Translated from the Spanish by Adriana Alcina Gomez
what is real is like a desert / an annihilation of the unconscious / because it is an alternative unconscious / what is real is no longer real / it is an imposed double / a ghostlike / image /of the reflection / of a mirror / what is real is this sand / it can be used to build walls / in the same way as it builds glass / we don't even have / the tiniest room / for what is credible / since there is no confrontation / the opposite sets an exact / double / reality is about speculating / it is devastating / it is spec(tac)ular / it is exasperating / it is expressive / you cannot escape from what is real / and there is no room for the Ego / because its resting place/ the dream / the unconscious of the brain / is subjugated / by the oneiric gridded / the magenta planning / of the nighttime anxiolytic / swayed / by complete / motionless calm / from the sleeping pills
This is the image: a man tripping like he is drunk while he walks running away from whom he loves a man as a black hole alone in perpetual self-annihilation a man as an isotope of cesium a man that seems to burn as a comet that flies through the cosmos and that is –as a comet– rock and ice a man as a malignant polyp a man in crisis as an antiquark a mineral at zero (degrees) Kelvin love that in the same manner as mercury quickly gets cold when fire ceases pain that in the same manner as plutonium requires over a thousand years to contract (itself) when it becomes bright red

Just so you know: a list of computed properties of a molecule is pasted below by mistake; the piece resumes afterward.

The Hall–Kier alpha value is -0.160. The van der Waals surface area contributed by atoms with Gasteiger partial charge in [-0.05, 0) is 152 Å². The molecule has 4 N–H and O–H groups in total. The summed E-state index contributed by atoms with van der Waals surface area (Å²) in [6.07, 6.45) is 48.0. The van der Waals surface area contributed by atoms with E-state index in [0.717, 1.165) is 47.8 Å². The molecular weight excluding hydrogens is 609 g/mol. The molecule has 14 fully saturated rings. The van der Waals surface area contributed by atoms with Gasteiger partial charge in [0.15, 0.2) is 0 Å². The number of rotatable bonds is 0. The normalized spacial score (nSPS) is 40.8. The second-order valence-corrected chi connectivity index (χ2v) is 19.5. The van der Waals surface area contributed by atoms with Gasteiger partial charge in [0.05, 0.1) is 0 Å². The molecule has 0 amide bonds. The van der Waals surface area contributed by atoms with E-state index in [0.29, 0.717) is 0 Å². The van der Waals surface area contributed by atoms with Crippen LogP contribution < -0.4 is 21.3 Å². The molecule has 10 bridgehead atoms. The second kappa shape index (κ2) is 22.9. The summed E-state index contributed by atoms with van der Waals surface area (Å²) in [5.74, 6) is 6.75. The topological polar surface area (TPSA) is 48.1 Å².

I look at the sand. I think of its interspaces. I know that Heidegger would neither think of the being of each grain nor of the thing itself of the desert, but of the in between of its being, what lies in between the grains that turns them into grains. And I think of physics, that also studies spaces between two moments in time and I look at the sand again and think that perhaps in a primitive time, preceding time, this desert was just a white rock, of compact plaster, to which someone applied the absolute zero, in order to break up its molecules. And the result is this cosmos of split up/dismembered interstices and I know that it obsesses me because there is the same disintegration within myself
Vicente Luis Mora is the author of the novel Alba Cromm (2010), a work in progress titled Circular (2003, 2007), a collection of short stories titled Subterráneos (2006), and five books of poetry (Serie, Tiempo, Construcción, Nova, and Mester de cibervía). He has won several prizes for his literary work, and has been translated into German, French, English, and Polish. Mora was Visiting Professor at Brown University in 2012.
Adriana Alcina Gomez holds degrees in Journalism from the University of Bilbao and the Danish School of Journalism in Aarhus. She received an M.A in Ethnomusicology from Queen’s University in Belfast, and an M.A. in Spanish Studies from the University of Connecticut. She is the coeditor of Your Danish Life a cultural magazine for the international community in Denmark.